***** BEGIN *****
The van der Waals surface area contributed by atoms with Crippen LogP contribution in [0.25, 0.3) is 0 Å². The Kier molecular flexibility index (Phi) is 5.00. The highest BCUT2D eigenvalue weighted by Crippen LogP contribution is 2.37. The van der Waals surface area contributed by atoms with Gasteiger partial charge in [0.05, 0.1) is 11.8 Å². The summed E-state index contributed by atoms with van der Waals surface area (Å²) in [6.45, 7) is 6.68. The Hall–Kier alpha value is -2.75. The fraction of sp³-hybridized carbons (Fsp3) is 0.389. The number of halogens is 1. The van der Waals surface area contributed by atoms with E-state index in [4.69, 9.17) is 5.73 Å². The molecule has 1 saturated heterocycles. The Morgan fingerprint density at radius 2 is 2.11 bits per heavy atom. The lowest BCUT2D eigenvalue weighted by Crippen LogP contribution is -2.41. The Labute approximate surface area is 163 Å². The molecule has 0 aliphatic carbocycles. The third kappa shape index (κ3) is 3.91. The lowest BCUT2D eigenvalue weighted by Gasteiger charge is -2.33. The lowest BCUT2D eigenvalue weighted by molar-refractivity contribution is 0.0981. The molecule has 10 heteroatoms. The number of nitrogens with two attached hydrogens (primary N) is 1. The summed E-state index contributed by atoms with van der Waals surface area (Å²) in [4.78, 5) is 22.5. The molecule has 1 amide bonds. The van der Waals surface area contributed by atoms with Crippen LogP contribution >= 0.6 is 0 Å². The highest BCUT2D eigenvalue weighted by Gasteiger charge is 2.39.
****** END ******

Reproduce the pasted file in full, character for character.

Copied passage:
The van der Waals surface area contributed by atoms with Crippen LogP contribution in [0.25, 0.3) is 0 Å². The Kier molecular flexibility index (Phi) is 5.00. The highest BCUT2D eigenvalue weighted by Crippen LogP contribution is 2.37. The van der Waals surface area contributed by atoms with Gasteiger partial charge in [0.05, 0.1) is 11.8 Å². The summed E-state index contributed by atoms with van der Waals surface area (Å²) in [6.45, 7) is 6.68. The Hall–Kier alpha value is -2.75. The fraction of sp³-hybridized carbons (Fsp3) is 0.389. The number of halogens is 1. The van der Waals surface area contributed by atoms with E-state index in [4.69, 9.17) is 5.73 Å². The molecule has 1 saturated heterocycles. The Morgan fingerprint density at radius 2 is 2.11 bits per heavy atom. The lowest BCUT2D eigenvalue weighted by Crippen LogP contribution is -2.41. The Labute approximate surface area is 163 Å². The molecule has 0 aliphatic carbocycles. The third kappa shape index (κ3) is 3.91. The lowest BCUT2D eigenvalue weighted by Gasteiger charge is -2.33. The lowest BCUT2D eigenvalue weighted by molar-refractivity contribution is 0.0981. The molecule has 10 heteroatoms. The number of nitrogens with two attached hydrogens (primary N) is 1. The summed E-state index contributed by atoms with van der Waals surface area (Å²) in [4.78, 5) is 22.5. The molecule has 1 amide bonds. The van der Waals surface area contributed by atoms with Crippen LogP contribution >= 0.6 is 0 Å². The highest BCUT2D eigenvalue weighted by Gasteiger charge is 2.39.